John L. Etzler, III, developed a recipe for curing country hams that would make your mouth water and your taste buds burst with flavor. Hams were salted and cured with John's special seasoning and hung for approximately six months to one year. This slow-cure process allows the seasoning to penetrate throughout the whole ham, giving these hams their delicious taste.

Currently, the business is owned and operated by John's son, George M. Etzler, and grandson, John L. Etzler, V. Etzler hams have traveled from coast to coast all over the United States. It is served in many restaurants and sold in stores up and down the east coast. Recently, the internet has also opened another market for Etzler Hams. The Appalachia's most well-kept secret is now delighting the tables of many throughout the country.

James Richmond

After a day or two of soaking, I cook my country ham in apple juice with a can of pickle spices in it. I don't know whether it helps the flavor of the ham much, but it sure perfumes the house while it is cooking. You remove more fat than I do before glazing because I like a little fat and it seem to yield more moist ham. I grind my leftover ham in the food processor and it has a great many uses. JBR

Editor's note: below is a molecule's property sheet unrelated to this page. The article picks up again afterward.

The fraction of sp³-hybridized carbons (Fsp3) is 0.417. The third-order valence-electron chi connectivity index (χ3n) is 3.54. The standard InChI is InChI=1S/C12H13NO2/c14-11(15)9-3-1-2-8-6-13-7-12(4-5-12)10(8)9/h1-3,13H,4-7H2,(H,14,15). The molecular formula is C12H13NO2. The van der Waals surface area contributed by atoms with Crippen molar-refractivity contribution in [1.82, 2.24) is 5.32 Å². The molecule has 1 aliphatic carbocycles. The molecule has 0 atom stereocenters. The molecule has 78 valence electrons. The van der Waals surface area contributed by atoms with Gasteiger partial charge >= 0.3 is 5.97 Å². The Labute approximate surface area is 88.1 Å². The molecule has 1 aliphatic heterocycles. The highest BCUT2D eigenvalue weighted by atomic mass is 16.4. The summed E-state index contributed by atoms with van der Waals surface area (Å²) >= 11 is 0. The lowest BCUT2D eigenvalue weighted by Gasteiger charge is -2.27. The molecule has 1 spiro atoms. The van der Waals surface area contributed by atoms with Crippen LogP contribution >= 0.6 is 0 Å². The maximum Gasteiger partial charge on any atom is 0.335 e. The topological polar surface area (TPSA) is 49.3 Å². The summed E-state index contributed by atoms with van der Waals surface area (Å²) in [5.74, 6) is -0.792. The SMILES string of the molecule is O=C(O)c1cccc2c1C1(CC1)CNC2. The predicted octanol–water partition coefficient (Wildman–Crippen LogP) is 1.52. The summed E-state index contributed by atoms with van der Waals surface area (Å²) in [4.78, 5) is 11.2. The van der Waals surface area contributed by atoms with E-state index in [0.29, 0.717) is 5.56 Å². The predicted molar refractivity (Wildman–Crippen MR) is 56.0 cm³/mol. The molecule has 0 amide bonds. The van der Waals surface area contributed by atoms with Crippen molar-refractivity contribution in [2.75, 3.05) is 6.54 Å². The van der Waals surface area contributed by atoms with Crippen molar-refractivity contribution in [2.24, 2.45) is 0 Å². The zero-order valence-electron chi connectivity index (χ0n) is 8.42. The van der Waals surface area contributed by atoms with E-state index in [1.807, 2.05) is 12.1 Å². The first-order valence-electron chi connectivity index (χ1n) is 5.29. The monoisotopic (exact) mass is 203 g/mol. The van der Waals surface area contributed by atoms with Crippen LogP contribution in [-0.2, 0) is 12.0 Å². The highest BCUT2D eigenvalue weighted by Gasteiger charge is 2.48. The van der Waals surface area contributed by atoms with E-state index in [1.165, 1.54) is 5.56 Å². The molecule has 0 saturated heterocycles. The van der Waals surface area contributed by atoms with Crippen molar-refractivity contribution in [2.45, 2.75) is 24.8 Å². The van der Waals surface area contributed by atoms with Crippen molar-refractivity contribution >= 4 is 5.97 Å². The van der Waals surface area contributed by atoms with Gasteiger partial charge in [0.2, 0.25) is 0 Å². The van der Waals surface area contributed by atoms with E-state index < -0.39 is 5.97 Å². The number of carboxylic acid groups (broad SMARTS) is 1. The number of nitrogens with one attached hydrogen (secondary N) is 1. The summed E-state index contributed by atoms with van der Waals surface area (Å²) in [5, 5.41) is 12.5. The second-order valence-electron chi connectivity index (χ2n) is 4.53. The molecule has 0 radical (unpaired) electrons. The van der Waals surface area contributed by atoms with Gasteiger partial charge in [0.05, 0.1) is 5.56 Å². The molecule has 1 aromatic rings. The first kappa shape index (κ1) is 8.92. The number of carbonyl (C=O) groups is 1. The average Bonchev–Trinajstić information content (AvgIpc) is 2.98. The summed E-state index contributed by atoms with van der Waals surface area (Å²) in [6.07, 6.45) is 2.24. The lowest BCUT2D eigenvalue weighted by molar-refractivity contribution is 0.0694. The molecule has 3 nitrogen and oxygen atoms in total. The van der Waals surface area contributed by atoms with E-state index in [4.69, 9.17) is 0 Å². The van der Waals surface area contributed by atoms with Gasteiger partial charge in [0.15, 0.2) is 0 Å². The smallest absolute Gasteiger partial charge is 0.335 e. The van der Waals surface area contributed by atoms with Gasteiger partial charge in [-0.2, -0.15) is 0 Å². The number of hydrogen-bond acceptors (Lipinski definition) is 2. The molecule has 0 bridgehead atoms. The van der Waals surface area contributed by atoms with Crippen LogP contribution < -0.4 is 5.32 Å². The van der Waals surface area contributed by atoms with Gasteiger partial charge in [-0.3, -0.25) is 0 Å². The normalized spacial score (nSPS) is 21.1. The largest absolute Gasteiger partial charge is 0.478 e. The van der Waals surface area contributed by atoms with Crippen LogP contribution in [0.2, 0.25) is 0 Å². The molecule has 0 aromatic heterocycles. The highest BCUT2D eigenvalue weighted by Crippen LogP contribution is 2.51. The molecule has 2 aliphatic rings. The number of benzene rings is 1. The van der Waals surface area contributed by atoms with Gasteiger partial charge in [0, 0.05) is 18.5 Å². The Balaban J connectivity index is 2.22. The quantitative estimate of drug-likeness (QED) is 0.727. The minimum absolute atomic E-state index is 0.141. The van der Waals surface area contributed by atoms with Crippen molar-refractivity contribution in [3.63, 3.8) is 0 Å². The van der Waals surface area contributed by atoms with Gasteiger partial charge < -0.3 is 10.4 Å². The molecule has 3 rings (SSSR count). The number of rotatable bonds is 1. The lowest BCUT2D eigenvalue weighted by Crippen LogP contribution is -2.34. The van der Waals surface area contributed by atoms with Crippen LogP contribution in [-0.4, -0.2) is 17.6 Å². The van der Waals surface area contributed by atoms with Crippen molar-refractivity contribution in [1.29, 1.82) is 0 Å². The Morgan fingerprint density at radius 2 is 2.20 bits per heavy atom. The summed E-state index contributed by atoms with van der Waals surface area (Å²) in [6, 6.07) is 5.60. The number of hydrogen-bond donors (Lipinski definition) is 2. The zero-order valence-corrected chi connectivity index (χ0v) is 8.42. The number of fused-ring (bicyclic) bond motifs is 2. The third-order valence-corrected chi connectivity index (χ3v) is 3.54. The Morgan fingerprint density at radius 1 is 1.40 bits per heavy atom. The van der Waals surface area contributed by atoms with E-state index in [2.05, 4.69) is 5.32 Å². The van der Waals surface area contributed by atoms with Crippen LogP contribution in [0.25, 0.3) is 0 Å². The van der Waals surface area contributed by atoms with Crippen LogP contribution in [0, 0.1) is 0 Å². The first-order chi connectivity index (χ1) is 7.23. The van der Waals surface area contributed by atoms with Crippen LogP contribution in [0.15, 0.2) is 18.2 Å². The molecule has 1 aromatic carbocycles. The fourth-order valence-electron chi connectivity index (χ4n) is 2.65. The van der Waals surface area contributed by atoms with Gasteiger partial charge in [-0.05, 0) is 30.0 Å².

ham recipes cook from NY

"A country ham can be hung up in your basement indefinitely" - it is odd to hear meat can be stored out of the freezer for so long. We have really lost touch with the food reality of the past, back when the fridge and freezer did not exist. People did survive, and I am sure many handy tips were lost in the face of contemporary cooling systems.